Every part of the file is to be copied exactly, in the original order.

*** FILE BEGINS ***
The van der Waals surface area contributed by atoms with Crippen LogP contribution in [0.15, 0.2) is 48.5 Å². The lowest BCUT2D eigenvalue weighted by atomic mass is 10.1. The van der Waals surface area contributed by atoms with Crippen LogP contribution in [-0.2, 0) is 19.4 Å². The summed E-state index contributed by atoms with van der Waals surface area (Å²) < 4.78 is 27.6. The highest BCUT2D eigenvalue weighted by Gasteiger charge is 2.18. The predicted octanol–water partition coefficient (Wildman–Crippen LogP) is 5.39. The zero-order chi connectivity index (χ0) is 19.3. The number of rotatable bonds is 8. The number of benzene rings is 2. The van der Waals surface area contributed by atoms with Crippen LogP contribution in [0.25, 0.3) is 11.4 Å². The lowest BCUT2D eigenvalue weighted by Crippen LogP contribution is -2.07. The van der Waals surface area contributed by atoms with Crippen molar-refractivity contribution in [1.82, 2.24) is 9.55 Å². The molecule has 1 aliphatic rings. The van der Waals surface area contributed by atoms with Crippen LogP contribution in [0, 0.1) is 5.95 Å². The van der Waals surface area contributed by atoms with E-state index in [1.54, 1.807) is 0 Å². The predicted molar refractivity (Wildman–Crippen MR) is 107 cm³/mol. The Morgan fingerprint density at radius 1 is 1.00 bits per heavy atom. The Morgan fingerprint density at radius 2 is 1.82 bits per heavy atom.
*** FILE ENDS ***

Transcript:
The van der Waals surface area contributed by atoms with Crippen LogP contribution in [0.15, 0.2) is 48.5 Å². The lowest BCUT2D eigenvalue weighted by atomic mass is 10.1. The van der Waals surface area contributed by atoms with Crippen LogP contribution in [-0.2, 0) is 19.4 Å². The summed E-state index contributed by atoms with van der Waals surface area (Å²) < 4.78 is 27.6. The highest BCUT2D eigenvalue weighted by Gasteiger charge is 2.18. The predicted octanol–water partition coefficient (Wildman–Crippen LogP) is 5.39. The zero-order chi connectivity index (χ0) is 19.3. The number of rotatable bonds is 8. The number of benzene rings is 2. The van der Waals surface area contributed by atoms with Crippen LogP contribution in [0.25, 0.3) is 11.4 Å². The lowest BCUT2D eigenvalue weighted by Crippen LogP contribution is -2.07. The van der Waals surface area contributed by atoms with Crippen molar-refractivity contribution in [1.82, 2.24) is 9.55 Å². The molecule has 1 aliphatic rings. The van der Waals surface area contributed by atoms with Crippen LogP contribution in [0, 0.1) is 5.95 Å². The van der Waals surface area contributed by atoms with E-state index in [1.54, 1.807) is 0 Å². The predicted molar refractivity (Wildman–Crippen MR) is 107 cm³/mol. The Morgan fingerprint density at radius 1 is 1.00 bits per heavy atom. The Morgan fingerprint density at radius 2 is 1.82 bits per heavy atom.